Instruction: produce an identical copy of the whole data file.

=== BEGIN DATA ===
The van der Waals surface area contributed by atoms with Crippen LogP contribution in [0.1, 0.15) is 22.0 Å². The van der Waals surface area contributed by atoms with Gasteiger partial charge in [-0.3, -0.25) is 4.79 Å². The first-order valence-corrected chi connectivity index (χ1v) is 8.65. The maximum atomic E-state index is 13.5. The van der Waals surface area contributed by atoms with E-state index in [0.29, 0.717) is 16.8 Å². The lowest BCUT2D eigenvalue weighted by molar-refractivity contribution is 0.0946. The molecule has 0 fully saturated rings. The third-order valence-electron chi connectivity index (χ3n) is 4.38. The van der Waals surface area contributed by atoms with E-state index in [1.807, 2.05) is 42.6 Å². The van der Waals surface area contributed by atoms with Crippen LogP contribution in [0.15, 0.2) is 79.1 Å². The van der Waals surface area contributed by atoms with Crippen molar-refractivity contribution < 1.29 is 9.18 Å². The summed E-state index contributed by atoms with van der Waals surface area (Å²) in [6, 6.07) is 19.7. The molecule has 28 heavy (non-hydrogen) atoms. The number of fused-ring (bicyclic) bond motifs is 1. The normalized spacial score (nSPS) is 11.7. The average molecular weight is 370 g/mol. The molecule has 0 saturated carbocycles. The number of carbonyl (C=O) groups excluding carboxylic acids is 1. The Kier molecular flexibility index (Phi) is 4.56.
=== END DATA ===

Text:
The van der Waals surface area contributed by atoms with Crippen LogP contribution in [0.1, 0.15) is 22.0 Å². The van der Waals surface area contributed by atoms with Gasteiger partial charge in [-0.3, -0.25) is 4.79 Å². The first-order valence-corrected chi connectivity index (χ1v) is 8.65. The maximum atomic E-state index is 13.5. The van der Waals surface area contributed by atoms with E-state index in [0.29, 0.717) is 16.8 Å². The lowest BCUT2D eigenvalue weighted by molar-refractivity contribution is 0.0946. The molecule has 0 fully saturated rings. The third-order valence-electron chi connectivity index (χ3n) is 4.38. The van der Waals surface area contributed by atoms with E-state index in [1.807, 2.05) is 42.6 Å². The van der Waals surface area contributed by atoms with Crippen LogP contribution in [0.15, 0.2) is 79.1 Å². The van der Waals surface area contributed by atoms with Crippen molar-refractivity contribution < 1.29 is 9.18 Å². The summed E-state index contributed by atoms with van der Waals surface area (Å²) in [6, 6.07) is 19.7. The molecule has 28 heavy (non-hydrogen) atoms. The number of fused-ring (bicyclic) bond motifs is 1. The normalized spacial score (nSPS) is 11.7. The average molecular weight is 370 g/mol. The molecule has 0 saturated carbocycles. The number of carbonyl (C=O) groups excluding carboxylic acids is 1. The Kier molecular flexibility index (Phi) is 4.56.